Tina Barseghian


By Katie Stansberry

According to a recent MSNBC article, 69% of high school currently ban cell phones. But you’d be hard-pressed to find a school anywhere that has enacted a blanket ban on pens and pencils. Here are 10 reasons to reconsider the widespread acceptance of these distracting and potentially dangerous implements.

  1. Pens and pencils are distracting. The tapping, clicking, flipping and rolling can drive just about any teacher around the bend. I remember a happy indoor recess spent throwing newly sharpened pencils at the classroom ceiling trying to make them stick.
  2. Writing implements are dangerous. I still have a small lump of lead imbedded in the soft, fleshy area between my thumb and pointer finger. It’s a souvenir from a mini-sword fight that occurred between my close friend and I in third grade. She won.
  3. Pens can be used to cheat. Now that I’m at the head of a classroom instead of behind a desk, I’ve seen some ingenious cheating techniques. One student managed to write an entire history of media studies on the bottom of their shoe. I’ve also found forearms covered with vocabulary words, ankles tattooed with definitions, and hands dyed with smeared blue ink.
  4. They are incredibly messy. Dusty pencil shavings litter the floor in many elementary classrooms and pens filled with liquid ink are just disasters waiting to happen. Have you ever tried to clean a child’s backpack after a pen broke at the bottom of the bag? No amount of scrubbing can get the dye completely out.
  5. Pens and pencils can be used to bully kids. Those notes that pass from hand to hand across the rows of desks are often far more sinister than they appear. Thanks to the ubiquitous use of writing implements in schools, kids have free reign to write and distribute messages that use offensive language and hateful speech. Recent high-profile cases of student bullying are just the latest examples of why we must crack down on these communication tools.
  6. Kids will just use them to play games. Hangman, Tic-Tac-Toe, word searches, crosswords, and now the latest craze: Sudoko. How can any student be expected to keep their mind on lessons when there are so many tempting distractions just a pen stroke away?
  7. Fancy pens and pencils will cause jealousy and other problems. I remember in fifth grade when the girl who sat across from me came to school with a brand new pack of orange, sparkly pens that wrote in neon ink. Her father had brought them back as a souvenir from a recent trip to Florida. They were the coolest and I wanted them, but they were too expensive for me to just go out and buy. Wouldn’t it be better to nip those kinds of issue in the bud by instituting a widespread ban on pens in schools.
  8. There are health concerns that can lead to bad habits. I think part of the reason I wore braces for six years stemmed from my lifelong habit of chewing pens and pencils. All that chomping in class had to affect my dental hygiene.
  9. They lead to sedentary behavior. Have you ever seen a child running with a sharpened pencil? Or, writing a note while playing kickball? Writing and exercise don’t mix. The obesity crises is reaching epic levels. Let’s get pens and pencils out of our kid’s pudgy hands so they can get moving.
  10. They can be used to embarrass teachers. Sure, no teacher wants to see their goofs show up on YouTube, but a skillfully done caricature can do as much or more damage than photos or video. At least cameras and video capture actual events, when students are given free reign to create images, text or stories about their teachers, there’s no limit to the damage they can do.

Let’s hope this blog post helps open people’s eyes to the danger of pens and pencils in schools. It’s high time someone spoke out in support of a ban on such hazardous tools.

  • Brilliant. Thank you so much. Today I received a request to give 1-3 tests and 6-8 quizzes per trimester. But as my friend Dave Gray would say, “facetime is enormously precious… why should I spend it on solitary activities?”

  • Friskydingo99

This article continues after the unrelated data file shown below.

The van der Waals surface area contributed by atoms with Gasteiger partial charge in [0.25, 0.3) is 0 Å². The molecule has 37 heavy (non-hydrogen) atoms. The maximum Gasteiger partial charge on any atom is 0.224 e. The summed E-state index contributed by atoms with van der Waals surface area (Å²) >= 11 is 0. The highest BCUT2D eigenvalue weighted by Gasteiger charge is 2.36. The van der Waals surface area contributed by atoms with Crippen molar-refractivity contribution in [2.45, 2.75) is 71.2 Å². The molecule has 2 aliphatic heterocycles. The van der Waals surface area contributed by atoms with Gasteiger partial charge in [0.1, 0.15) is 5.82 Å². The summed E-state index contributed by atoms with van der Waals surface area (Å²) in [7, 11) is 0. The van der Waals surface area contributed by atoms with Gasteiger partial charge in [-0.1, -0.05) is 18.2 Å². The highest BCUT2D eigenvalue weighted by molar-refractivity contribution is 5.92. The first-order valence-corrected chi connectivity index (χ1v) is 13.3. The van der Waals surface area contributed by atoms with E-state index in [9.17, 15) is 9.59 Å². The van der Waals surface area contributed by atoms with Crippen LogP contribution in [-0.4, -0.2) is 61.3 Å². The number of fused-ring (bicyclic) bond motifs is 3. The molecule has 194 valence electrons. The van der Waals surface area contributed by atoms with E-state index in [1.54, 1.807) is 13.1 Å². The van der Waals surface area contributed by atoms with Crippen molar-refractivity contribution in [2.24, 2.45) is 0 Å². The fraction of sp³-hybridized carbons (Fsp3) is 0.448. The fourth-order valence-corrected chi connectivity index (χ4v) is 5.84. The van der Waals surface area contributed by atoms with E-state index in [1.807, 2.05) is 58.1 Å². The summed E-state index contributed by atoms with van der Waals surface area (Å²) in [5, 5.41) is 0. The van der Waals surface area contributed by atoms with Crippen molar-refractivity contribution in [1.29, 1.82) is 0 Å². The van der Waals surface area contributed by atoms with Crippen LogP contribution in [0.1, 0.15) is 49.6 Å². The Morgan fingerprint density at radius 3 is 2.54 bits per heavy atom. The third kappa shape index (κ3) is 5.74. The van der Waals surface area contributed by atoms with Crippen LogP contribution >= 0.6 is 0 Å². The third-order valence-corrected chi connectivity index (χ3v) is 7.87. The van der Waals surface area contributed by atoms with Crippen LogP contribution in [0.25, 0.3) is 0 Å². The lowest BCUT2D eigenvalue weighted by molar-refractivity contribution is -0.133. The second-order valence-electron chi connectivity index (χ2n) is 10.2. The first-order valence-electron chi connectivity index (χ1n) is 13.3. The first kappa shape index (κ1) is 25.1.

you are retarded. That is the stupidest argument I have ever read.

    • Alesha

      As is banning electronic devices in the classroom.

  • Lisa

    how are the children supposed to take notes?

  • lwcassid

    this is a ridiculous argument by a control freak.

  • Patrick

    Shouldn’t that be “my close friend and ME” and “SudokU”?

  • Katie Stansberry

    Perhaps I should have added a disclaimer to this post. This is a tongue-in-cheek response to individuals who seek to ban new technology in the classroom. I do not actually want pencils and pens out of schools, I just wanted to point out that the same arguments made against new technologies such as cellphones and laptops could easily be applied to these common writing tools.

    • Kevin Corbett

      Thanks for the laugh– outstanding writing Katie! Will u connect w/ me please @Kevin_Corbett thx!

  • I went ahead and removed a gratuitously rude comment that completely missed the point of the article, which Katie Stansberry, the author, points out, compares classroom technologies to essential tools, like pens and pencils. While I strongly encourage relevant arguments, I’m going to delete comments that insult my guest-bloggers without adding anything to the conversation.

    • Alesha

      Thank you for your explanation and your actions. I do hope more educators and administrators see the relevance of new technologies as learning tools to further inquiry and education overall.

  • Refsocrd1

    funny article, too bad it actually came to pass in one high school. thankfully it was retracted.
    I’ll continue the Insanity with a few other things that are just as dangerous.

    Paper:It causes cuts, eye strain, and has lines that dictate where you can write. Also if you roll or fold up a standard piece of paper, properly, it can be used as a weapon. (remember those lovely triangular footballs flying all over the place, loved those things). The only problem was what happens when somebody gets hit in the eye with them. “You’ll put your eye out”

    Desks:these things constrain a person to only working in one location. They should be able to work where ever they prefer. Also, most desks are dangerous if a person falls down and hits it, resulting in various injuries upto and including broken bones and concussions. Also if these desks are not bolted down, they can be used as a weapon. they can be pushed and picked up resulting in major injuries.

    Chairs:See desks.

    Staples/staplers:Do i really have to elaborate on these little monsters.

    Thumb tacks:Sharp points in a small package. Nuff said.

    Chalk & Chalk boards:Asthmatics and those with dust allergies may have a reaction to all that dust. Plus all that waste that has to be cleaned up. What is the environmental impact of this material? A study needs to be done.